Effectiveness and outcomes of invasive species removal in Hawaiian streams.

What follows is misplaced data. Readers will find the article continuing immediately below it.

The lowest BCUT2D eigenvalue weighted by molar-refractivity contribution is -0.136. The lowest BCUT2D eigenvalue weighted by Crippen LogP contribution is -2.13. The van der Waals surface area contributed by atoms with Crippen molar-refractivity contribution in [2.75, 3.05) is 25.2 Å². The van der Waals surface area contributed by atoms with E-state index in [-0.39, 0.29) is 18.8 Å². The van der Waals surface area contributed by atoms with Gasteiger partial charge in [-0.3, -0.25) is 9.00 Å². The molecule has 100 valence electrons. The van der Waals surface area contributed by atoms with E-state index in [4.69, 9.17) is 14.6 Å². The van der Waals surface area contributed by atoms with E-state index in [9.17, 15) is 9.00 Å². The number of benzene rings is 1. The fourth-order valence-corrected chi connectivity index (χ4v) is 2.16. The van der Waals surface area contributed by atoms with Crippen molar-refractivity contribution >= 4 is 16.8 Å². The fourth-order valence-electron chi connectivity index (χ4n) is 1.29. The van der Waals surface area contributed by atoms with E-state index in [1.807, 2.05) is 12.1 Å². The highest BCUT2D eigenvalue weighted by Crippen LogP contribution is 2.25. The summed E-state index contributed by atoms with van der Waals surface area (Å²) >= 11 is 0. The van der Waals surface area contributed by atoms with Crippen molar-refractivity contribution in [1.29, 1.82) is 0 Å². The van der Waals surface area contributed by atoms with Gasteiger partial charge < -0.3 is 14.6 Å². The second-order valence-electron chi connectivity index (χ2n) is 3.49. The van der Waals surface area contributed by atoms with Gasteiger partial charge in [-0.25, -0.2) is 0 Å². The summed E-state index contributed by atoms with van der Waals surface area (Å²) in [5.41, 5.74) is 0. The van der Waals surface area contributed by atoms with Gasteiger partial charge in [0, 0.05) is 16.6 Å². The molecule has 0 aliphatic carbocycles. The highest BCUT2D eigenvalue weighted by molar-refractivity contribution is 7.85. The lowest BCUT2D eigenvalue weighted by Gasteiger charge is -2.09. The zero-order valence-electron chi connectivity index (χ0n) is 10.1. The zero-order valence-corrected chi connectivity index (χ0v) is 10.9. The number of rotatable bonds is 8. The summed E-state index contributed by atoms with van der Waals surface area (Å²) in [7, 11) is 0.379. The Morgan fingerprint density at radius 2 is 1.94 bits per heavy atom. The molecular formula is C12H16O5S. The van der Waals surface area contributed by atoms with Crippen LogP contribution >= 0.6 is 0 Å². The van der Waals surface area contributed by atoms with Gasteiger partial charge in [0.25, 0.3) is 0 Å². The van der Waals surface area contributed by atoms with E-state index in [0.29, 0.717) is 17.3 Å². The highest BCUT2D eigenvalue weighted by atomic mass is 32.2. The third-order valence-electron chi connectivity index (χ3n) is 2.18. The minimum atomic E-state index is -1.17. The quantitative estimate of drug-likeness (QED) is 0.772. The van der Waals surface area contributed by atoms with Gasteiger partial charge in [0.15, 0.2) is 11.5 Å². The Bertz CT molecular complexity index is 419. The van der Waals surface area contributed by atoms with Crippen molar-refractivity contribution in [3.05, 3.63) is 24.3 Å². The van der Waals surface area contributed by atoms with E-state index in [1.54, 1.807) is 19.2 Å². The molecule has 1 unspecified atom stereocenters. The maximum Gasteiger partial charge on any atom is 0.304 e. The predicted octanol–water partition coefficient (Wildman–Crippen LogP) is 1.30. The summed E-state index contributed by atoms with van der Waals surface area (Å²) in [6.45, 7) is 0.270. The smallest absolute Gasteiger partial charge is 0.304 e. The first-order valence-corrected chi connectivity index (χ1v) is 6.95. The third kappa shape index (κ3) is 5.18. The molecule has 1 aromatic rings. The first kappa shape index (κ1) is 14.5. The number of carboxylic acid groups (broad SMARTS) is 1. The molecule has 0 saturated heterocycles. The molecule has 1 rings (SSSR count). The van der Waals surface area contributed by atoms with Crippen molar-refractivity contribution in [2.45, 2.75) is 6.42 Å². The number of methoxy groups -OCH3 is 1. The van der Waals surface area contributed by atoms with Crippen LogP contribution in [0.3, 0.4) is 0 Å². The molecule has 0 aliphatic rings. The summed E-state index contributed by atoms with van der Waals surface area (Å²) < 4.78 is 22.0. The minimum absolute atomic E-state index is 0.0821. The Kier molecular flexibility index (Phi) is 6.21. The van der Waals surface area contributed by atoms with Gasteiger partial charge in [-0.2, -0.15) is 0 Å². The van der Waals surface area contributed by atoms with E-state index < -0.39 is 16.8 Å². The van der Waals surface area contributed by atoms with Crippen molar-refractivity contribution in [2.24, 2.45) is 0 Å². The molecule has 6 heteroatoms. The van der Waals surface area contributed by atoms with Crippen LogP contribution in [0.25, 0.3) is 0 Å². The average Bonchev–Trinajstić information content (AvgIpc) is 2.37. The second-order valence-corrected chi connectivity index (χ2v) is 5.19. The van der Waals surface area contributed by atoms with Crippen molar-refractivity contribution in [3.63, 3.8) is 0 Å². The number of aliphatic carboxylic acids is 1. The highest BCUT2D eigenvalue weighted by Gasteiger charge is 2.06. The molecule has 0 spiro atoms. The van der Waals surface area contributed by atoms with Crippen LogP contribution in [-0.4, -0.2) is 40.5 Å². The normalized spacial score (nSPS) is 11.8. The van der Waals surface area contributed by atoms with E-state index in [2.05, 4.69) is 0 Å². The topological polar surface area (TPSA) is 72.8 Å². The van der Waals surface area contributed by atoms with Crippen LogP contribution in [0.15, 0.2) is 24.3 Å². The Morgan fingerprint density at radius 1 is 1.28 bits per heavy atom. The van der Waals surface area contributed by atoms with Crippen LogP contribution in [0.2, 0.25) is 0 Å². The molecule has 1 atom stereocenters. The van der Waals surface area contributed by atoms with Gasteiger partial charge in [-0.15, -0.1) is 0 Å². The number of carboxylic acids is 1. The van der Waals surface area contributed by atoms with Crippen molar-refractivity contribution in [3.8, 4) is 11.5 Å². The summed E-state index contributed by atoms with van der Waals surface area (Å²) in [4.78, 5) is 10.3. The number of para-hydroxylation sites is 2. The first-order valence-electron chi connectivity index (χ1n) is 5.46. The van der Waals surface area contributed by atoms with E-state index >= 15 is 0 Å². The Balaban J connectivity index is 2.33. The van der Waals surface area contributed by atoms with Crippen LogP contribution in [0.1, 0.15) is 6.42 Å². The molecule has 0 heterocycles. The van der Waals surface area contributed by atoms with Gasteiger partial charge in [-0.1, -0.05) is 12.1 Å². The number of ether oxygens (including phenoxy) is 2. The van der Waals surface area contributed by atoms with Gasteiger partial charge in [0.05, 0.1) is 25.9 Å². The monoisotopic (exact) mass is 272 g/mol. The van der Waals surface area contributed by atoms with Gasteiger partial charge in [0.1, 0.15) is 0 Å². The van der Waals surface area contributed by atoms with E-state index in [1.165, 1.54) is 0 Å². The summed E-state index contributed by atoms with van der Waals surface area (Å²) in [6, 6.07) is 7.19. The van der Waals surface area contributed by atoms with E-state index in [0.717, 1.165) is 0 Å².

Despite aquatic invasive species (AIS) being a widely recognized threat to native biodiversity in streams on subtropical and tropical oceanic islands across the Pacific, AIS management has been constrained by concerns that methods of removal could result in more harm than good. In this study, we assessed the effectiveness and outcomes of combining hand-netting and streamside sequestration of native species with AIS removal via three-pass electrofishing tailored for Hawaiian Island watersheds. Removals were conducted in 13 watersheds on the island of O'ahu following a before-after, control-impact design to assess how AIS removal and post-removal community reassembly varied by surface flow and target species of interest. We found that removals resulted in a sharp reduction in AIS densities without altering native species densities. Removal efficacy was greatest in streams with intermediate mean discharge irrespective of target group or pre-removal AIS densities. Long-term monitoring demonstrated that removals led to persistent shifts in community composition reflecting sustained reductions in AIS densities. These findings indicate that electrofishing can be a valuable tool for AIS management in Hawaiian and other subtropical Pacific island streams, so long as steps are taken to minimize potential harm to at-risk and culturally important native species.